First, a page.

2

It's weird that your ringtones are still incompatible after conversion to the Ogg Vorbis format, because it (as you probably already know) is what Android's native ringtones come in. Since you mentioned that you put your files in /system/media/audio/ringtones, it is worth a try to check and set the permissions of your files. It's as easy as chmod 0644 /...


2

See Filters on Google Playstore and on How filters work? Filtering in Google Play is based on several types of app metadata and configuration settings, including manifest declarations, required libraries,architecture dependencies, and distribution controls set in the Google Play Developer Console, such as geographic targeting, pricing, and more. ...


2

My guess would be that one of the plugs on the headphone cable is slightly off-spec and isn't making good electrical contact in the socket. Swapping it around means the dodgy connector is in the other socket, and maybe that connection is slightly more forgiving. (Of course, it could just as easily be one of the sockets that's slightly off-spec. The symptoms ...


2

I did buy it. So far, all apps * (root or not) and six out of eight Xposed modules I have tried have worked. This is a somewhat small sample, because I haven't tested any apps I don't use myself. These are just the apps I personally use: * = Update: Pokémon Go does not work on x86 at the moment. Some working root apps Adaway BusyBox installer by Meefik ...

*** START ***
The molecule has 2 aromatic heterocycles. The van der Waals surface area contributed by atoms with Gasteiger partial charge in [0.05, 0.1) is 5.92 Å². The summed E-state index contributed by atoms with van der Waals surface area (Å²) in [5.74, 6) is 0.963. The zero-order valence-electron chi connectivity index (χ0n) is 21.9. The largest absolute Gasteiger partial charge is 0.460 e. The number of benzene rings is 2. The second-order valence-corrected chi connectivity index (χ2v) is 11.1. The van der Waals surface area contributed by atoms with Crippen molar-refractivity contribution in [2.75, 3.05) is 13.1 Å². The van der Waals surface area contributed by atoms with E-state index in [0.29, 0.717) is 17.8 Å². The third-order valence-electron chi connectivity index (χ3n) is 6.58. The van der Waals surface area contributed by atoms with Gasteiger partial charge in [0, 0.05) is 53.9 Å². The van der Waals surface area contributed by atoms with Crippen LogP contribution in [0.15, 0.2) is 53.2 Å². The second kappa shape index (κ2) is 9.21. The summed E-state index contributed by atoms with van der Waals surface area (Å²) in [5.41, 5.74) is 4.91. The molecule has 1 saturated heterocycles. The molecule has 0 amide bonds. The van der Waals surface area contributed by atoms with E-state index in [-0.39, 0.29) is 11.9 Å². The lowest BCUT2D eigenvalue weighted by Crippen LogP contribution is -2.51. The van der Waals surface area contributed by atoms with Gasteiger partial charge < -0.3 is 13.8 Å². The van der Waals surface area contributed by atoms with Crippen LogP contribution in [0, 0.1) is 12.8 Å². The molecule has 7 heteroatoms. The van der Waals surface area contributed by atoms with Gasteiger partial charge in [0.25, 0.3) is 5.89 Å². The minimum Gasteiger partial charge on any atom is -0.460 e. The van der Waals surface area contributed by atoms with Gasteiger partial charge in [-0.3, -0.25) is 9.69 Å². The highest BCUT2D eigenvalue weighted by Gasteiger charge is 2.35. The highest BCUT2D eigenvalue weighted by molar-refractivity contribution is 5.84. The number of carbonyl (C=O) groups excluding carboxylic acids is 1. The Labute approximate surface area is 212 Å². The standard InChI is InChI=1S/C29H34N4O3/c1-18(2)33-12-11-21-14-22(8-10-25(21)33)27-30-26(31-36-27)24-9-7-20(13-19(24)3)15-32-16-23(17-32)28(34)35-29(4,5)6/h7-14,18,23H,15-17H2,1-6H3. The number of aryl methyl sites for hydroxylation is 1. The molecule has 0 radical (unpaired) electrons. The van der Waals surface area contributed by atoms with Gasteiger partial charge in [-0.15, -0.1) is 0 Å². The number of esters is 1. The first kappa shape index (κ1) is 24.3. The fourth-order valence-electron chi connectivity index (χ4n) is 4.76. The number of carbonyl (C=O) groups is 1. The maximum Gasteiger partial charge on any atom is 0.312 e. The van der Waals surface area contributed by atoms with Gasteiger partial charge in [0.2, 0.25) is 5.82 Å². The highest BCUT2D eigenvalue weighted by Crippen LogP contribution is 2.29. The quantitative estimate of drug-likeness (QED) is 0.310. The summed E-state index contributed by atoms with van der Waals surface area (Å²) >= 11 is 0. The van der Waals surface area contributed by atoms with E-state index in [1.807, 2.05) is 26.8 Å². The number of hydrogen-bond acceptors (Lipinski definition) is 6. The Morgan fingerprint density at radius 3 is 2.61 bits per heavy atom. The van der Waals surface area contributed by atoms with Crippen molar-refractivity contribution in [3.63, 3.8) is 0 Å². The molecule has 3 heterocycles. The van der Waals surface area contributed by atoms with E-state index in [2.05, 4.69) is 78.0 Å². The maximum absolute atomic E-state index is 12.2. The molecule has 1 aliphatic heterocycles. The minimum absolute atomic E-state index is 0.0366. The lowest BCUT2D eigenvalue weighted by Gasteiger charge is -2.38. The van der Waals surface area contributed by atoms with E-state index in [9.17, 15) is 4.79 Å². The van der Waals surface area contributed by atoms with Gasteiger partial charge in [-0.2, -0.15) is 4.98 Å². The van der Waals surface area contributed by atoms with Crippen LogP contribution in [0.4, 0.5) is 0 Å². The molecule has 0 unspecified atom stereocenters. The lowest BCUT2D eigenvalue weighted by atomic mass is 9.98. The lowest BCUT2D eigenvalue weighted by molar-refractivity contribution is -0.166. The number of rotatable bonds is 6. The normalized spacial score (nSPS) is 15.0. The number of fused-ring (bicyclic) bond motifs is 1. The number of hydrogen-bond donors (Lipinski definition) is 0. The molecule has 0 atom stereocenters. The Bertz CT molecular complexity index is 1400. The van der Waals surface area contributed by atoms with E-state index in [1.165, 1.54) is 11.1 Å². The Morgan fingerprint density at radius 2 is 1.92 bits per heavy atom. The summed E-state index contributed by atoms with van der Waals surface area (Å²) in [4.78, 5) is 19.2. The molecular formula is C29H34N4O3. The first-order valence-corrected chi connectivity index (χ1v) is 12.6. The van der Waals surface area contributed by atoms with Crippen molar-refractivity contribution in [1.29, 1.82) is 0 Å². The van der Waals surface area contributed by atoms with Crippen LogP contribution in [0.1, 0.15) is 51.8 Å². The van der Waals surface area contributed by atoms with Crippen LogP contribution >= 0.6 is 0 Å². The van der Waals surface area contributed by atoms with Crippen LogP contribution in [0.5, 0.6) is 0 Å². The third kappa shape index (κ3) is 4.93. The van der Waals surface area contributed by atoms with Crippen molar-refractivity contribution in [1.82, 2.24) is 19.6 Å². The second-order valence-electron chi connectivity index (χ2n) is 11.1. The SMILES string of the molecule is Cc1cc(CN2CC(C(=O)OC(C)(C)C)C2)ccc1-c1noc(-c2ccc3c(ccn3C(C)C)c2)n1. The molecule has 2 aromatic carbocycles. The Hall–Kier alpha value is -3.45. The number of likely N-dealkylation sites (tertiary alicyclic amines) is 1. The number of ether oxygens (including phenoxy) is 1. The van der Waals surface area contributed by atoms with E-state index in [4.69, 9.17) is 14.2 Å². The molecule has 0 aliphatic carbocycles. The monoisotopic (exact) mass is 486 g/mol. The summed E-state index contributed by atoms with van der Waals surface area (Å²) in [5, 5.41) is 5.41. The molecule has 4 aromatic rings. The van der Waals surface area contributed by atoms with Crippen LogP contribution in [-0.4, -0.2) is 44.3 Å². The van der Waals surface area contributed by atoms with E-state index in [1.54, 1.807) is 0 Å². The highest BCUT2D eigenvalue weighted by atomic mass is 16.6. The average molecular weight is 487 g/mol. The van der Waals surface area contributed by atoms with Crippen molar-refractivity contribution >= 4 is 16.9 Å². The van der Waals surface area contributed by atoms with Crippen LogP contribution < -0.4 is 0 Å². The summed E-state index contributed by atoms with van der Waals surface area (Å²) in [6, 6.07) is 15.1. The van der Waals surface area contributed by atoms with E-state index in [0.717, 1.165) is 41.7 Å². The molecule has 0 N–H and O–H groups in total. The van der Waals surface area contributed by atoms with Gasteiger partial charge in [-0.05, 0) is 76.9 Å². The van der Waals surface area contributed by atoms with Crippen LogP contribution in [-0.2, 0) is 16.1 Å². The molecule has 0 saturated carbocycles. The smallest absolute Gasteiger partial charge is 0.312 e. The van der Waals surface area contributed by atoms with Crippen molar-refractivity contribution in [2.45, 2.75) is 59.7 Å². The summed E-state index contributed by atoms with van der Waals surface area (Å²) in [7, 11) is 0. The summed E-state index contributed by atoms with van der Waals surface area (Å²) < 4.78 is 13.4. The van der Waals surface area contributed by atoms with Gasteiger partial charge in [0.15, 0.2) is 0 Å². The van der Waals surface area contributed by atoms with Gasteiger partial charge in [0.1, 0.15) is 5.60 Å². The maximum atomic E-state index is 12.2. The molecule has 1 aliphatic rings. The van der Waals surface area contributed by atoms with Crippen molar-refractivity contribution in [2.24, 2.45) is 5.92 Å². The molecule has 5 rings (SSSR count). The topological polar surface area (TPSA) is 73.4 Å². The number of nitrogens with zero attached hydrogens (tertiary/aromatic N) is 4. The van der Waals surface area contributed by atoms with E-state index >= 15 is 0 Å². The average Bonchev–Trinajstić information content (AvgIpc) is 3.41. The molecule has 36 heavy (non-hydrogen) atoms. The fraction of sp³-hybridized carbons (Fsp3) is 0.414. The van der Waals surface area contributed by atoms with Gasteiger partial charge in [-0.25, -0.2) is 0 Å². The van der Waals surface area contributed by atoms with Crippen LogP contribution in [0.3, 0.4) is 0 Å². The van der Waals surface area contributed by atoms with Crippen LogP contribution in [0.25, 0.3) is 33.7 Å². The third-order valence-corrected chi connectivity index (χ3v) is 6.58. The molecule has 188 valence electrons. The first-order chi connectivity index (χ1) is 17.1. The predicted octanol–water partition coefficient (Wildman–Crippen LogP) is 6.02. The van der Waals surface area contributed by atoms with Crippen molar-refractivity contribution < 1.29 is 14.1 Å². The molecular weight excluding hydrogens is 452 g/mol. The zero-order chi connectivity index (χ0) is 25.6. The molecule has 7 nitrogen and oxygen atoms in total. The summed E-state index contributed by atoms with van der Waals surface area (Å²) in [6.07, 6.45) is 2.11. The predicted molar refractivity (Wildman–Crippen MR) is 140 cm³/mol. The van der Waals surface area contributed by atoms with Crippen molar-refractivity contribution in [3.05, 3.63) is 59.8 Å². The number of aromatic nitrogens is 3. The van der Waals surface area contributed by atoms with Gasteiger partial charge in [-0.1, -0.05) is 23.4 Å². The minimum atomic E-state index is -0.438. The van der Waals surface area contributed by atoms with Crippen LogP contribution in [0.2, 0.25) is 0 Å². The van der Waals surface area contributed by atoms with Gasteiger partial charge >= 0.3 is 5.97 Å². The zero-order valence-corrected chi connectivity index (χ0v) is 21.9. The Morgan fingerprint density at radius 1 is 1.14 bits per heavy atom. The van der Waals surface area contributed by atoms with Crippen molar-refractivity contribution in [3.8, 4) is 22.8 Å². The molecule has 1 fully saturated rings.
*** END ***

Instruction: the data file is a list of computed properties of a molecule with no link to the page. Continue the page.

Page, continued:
2

there is no way to run to run apps with higher from your android version try old versions of the app and the last option is rooting and it have so so many risk of bricking your phone so using old versions is the best choice


1

Luckily, Cyanogenmod is in fact compatible with play services. I am not sure about the stock apps that samsung has, as I didn't even bother trying to install them. The adb backup I made before going to CM restored properly. Google Apps are copyrighted, that's why they are not there initially. You can flash the Open GApps package as I found that to work for ...


1

There might be some explicit restrictions (such as availability in certain countries only, and/or a subset of Android versions), and indirect ones. A developer hardly can test an app on all devices that exist, so they usually setup parameters: Android version, device features. An app might e.g. require a minimum screen resolution – which would rule out all ...